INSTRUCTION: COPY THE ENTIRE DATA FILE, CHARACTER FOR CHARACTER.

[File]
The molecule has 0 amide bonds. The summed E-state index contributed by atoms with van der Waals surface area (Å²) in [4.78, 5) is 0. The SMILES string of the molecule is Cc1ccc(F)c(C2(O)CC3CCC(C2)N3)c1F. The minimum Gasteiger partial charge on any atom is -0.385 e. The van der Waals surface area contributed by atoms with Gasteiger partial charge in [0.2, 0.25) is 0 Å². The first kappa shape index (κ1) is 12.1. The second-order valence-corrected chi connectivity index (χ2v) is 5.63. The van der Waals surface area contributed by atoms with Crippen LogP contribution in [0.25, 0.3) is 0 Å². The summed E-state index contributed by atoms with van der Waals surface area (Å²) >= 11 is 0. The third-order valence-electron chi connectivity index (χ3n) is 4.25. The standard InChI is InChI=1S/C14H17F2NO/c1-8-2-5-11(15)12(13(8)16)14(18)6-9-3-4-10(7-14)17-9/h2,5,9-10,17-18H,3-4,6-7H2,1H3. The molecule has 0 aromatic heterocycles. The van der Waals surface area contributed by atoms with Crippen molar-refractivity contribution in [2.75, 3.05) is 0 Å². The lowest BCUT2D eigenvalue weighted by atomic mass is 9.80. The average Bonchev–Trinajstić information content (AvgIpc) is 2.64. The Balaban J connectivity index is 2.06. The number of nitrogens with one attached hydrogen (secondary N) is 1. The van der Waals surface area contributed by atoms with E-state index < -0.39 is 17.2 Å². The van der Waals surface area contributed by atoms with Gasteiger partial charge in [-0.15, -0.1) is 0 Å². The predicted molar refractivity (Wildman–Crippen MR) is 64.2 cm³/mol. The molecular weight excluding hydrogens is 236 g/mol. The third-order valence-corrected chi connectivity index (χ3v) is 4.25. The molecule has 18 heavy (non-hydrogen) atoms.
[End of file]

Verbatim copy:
The molecule has 0 amide bonds. The summed E-state index contributed by atoms with van der Waals surface area (Å²) in [4.78, 5) is 0. The SMILES string of the molecule is Cc1ccc(F)c(C2(O)CC3CCC(C2)N3)c1F. The minimum Gasteiger partial charge on any atom is -0.385 e. The van der Waals surface area contributed by atoms with Gasteiger partial charge in [0.2, 0.25) is 0 Å². The first kappa shape index (κ1) is 12.1. The second-order valence-corrected chi connectivity index (χ2v) is 5.63. The van der Waals surface area contributed by atoms with Crippen LogP contribution in [0.25, 0.3) is 0 Å². The summed E-state index contributed by atoms with van der Waals surface area (Å²) >= 11 is 0. The third-order valence-electron chi connectivity index (χ3n) is 4.25. The standard InChI is InChI=1S/C14H17F2NO/c1-8-2-5-11(15)12(13(8)16)14(18)6-9-3-4-10(7-14)17-9/h2,5,9-10,17-18H,3-4,6-7H2,1H3. The molecule has 0 aromatic heterocycles. The van der Waals surface area contributed by atoms with Crippen molar-refractivity contribution in [2.75, 3.05) is 0 Å². The lowest BCUT2D eigenvalue weighted by atomic mass is 9.80. The average Bonchev–Trinajstić information content (AvgIpc) is 2.64. The Balaban J connectivity index is 2.06. The number of nitrogens with one attached hydrogen (secondary N) is 1. The van der Waals surface area contributed by atoms with E-state index < -0.39 is 17.2 Å². The van der Waals surface area contributed by atoms with Gasteiger partial charge in [-0.15, -0.1) is 0 Å². The predicted molar refractivity (Wildman–Crippen MR) is 64.2 cm³/mol. The molecular weight excluding hydrogens is 236 g/mol. The third-order valence-corrected chi connectivity index (χ3v) is 4.25. The molecule has 18 heavy (non-hydrogen) atoms.